The first step in Bible study is observation. The goal is to slow down your reading and generate a list of questions that must be answered to understand the passage. I tend to break observation into the following 5 steps which generally correspond to my first few readings through the passage.
Step 1: Mark up the passage
During your first reading, print a copy of the study text, get a good set of colored pencils or highlighters, and mark up your passage. The mark up makes you slow down and notice what is in the passage. Here are the kinds of things I mark:
- Mark paragraph breaks and underline the topic sentence of each paragraph. (Underlining all verbs can sometimes help you identify paragraphs and thesis statements).
- Circle key words or phrases (these are the words you must understand to understand the main point)
- Color code repeated words and phrases (some of which may be circled as key words)
- Box connecting words that explain the logical connection and flow of thought
- Comparison (e.g. and, like, as, just as, also, so also, even so)
- Contrast (e.g. but, rather, yet, however)
- Purpose and/or result: (e.g. that, so that, in order that, as a result, with the result)
- Cause or inference: (e.g. because, since, for, for this reason)
- Explanation (e.g. therefore, because, for)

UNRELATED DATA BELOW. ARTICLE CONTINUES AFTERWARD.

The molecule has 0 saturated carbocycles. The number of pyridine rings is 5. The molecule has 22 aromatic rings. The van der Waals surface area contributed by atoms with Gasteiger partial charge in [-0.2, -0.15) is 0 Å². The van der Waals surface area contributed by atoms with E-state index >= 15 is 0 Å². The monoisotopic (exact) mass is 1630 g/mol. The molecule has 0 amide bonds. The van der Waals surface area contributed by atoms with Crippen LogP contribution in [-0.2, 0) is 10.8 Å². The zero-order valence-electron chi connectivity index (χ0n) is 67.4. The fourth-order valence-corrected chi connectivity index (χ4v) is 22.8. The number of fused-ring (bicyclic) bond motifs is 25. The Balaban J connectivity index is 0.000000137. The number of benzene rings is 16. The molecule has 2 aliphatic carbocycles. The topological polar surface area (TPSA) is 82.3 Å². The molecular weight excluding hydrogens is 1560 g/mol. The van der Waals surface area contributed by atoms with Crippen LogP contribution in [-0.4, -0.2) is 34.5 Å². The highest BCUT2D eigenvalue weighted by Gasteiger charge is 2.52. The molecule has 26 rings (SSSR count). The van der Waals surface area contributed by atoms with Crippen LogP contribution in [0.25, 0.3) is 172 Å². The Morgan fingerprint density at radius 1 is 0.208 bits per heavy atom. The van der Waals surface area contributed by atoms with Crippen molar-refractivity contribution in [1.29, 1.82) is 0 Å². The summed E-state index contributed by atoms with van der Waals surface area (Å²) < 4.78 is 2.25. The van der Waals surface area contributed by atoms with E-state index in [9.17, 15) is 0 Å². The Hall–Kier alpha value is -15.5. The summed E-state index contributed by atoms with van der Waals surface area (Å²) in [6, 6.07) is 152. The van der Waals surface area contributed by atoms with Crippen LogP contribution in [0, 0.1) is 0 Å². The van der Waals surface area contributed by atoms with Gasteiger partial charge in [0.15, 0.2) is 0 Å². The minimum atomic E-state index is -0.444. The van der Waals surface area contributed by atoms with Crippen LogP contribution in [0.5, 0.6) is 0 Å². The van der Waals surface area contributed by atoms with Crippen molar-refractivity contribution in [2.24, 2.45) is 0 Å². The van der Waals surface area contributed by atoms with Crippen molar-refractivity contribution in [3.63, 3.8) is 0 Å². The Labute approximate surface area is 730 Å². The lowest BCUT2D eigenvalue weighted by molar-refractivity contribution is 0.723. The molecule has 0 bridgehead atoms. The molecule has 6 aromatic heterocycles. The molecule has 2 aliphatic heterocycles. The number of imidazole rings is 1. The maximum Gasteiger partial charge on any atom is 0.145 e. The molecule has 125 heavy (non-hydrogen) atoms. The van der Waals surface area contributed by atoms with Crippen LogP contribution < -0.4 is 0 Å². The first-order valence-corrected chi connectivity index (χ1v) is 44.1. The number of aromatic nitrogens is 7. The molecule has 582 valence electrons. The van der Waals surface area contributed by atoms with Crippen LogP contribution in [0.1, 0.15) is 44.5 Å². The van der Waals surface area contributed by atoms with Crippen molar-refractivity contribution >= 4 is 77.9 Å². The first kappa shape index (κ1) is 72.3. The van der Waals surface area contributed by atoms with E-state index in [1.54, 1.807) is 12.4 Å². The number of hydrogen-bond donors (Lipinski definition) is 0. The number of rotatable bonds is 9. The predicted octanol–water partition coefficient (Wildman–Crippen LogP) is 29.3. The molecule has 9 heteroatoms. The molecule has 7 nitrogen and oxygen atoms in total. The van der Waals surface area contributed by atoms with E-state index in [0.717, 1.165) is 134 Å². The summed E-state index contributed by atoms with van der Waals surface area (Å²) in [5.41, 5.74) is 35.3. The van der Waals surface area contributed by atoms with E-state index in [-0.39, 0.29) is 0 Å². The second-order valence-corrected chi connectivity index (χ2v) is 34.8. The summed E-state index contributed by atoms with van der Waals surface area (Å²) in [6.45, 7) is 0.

- Conditions: (e.g. if, if-then)
- Mark pronouns, names and places, watching for shifts and changes.
More: What to observe
Step 2: Summarize the main point
Looking at your marked and color-coded passage, identify the topic sentence of each paragraph and the primary theme(s) of the passage. In other words, you’re seeking to identify and summarize the main point, the central truth or the “big idea”. Make your first attempt at using your own words to boil down the main point to 1-2 sentences and to identify the the flow of thought.
Step 3: Create a list of Questions
Using the “5Ws and H” (who, what, when, where, why, how), create a list of questions generated by your “mark up” and your first attempt to summarize. Hint: Read slowly and try to be aware of what assumptions you’re making.
Step 4: Dig for answers
Start answering the questions generated in Step 2. Use bible dictionaries, encyclopedias, grammars, word searches, research and commentaries to start putting it altogether. Re-write, refine and revise your summary from Step 2. Check off questions from Step 3 that you have answered and keep a list of those still needing work.
As my understanding starts to crystallize, I start working on an analytical outline to clarify my conclusions and expose gaps in my understanding.
Step 5: Put it all together
Your done when you can do the following: Identify the author’s main point in your own words. Understand and explain his flow of thought and line of reasoning in your own words. Unpack any metaphors or figurative language.
Then ask the question, “so what?” What does this passage mean to us today? What truth(s) does it teach and how does that truth make a difference in the way I live my life?
Photo used here under Flickr Creative Commons.